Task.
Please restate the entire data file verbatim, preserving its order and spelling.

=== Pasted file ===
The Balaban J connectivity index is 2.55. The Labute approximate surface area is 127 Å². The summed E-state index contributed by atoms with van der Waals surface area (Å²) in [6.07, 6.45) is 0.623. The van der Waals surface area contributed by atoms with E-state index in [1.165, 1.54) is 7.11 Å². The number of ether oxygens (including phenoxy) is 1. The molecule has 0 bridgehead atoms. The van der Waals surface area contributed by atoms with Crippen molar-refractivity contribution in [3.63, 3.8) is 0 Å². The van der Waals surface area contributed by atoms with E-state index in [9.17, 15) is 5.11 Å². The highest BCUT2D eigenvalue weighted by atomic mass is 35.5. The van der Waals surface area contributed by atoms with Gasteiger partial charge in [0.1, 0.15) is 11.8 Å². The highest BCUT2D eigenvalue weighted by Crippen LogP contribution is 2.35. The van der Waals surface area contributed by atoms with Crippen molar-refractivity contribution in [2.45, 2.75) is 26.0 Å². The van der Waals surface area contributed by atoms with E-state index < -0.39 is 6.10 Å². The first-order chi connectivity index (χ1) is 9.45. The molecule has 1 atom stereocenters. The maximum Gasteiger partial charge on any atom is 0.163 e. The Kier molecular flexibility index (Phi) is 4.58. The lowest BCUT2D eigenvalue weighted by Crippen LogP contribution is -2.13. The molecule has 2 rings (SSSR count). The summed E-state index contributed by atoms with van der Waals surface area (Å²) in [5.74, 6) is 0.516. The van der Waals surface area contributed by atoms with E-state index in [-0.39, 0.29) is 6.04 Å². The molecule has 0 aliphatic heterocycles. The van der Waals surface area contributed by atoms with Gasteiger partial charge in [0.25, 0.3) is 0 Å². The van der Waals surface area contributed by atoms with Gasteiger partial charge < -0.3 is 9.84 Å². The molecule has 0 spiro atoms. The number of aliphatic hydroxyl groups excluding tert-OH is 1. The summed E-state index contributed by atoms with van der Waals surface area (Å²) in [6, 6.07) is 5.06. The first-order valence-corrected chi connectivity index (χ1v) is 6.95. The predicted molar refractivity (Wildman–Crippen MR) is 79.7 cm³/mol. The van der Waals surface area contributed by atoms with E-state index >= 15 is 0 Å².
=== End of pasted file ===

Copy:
The Balaban J connectivity index is 2.55. The Labute approximate surface area is 127 Å². The summed E-state index contributed by atoms with van der Waals surface area (Å²) in [6.07, 6.45) is 0.623. The van der Waals surface area contributed by atoms with E-state index in [1.165, 1.54) is 7.11 Å². The number of ether oxygens (including phenoxy) is 1. The molecule has 0 bridgehead atoms. The van der Waals surface area contributed by atoms with Crippen molar-refractivity contribution in [3.63, 3.8) is 0 Å². The van der Waals surface area contributed by atoms with E-state index in [9.17, 15) is 5.11 Å². The highest BCUT2D eigenvalue weighted by atomic mass is 35.5. The van der Waals surface area contributed by atoms with Gasteiger partial charge in [0.1, 0.15) is 11.8 Å². The highest BCUT2D eigenvalue weighted by Crippen LogP contribution is 2.35. The van der Waals surface area contributed by atoms with Crippen molar-refractivity contribution in [2.45, 2.75) is 26.0 Å². The van der Waals surface area contributed by atoms with E-state index < -0.39 is 6.10 Å². The first-order chi connectivity index (χ1) is 9.45. The molecule has 1 atom stereocenters. The maximum Gasteiger partial charge on any atom is 0.163 e. The Kier molecular flexibility index (Phi) is 4.58. The lowest BCUT2D eigenvalue weighted by Crippen LogP contribution is -2.13. The molecule has 2 rings (SSSR count). The summed E-state index contributed by atoms with van der Waals surface area (Å²) in [5.74, 6) is 0.516. The van der Waals surface area contributed by atoms with E-state index in [-0.39, 0.29) is 6.04 Å². The molecule has 0 aliphatic heterocycles. The van der Waals surface area contributed by atoms with Gasteiger partial charge in [0.25, 0.3) is 0 Å². The van der Waals surface area contributed by atoms with Gasteiger partial charge < -0.3 is 9.84 Å². The molecule has 0 spiro atoms. The number of aliphatic hydroxyl groups excluding tert-OH is 1. The summed E-state index contributed by atoms with van der Waals surface area (Å²) in [6, 6.07) is 5.06. The first-order valence-corrected chi connectivity index (χ1v) is 6.95. The predicted molar refractivity (Wildman–Crippen MR) is 79.7 cm³/mol. The van der Waals surface area contributed by atoms with E-state index >= 15 is 0 Å².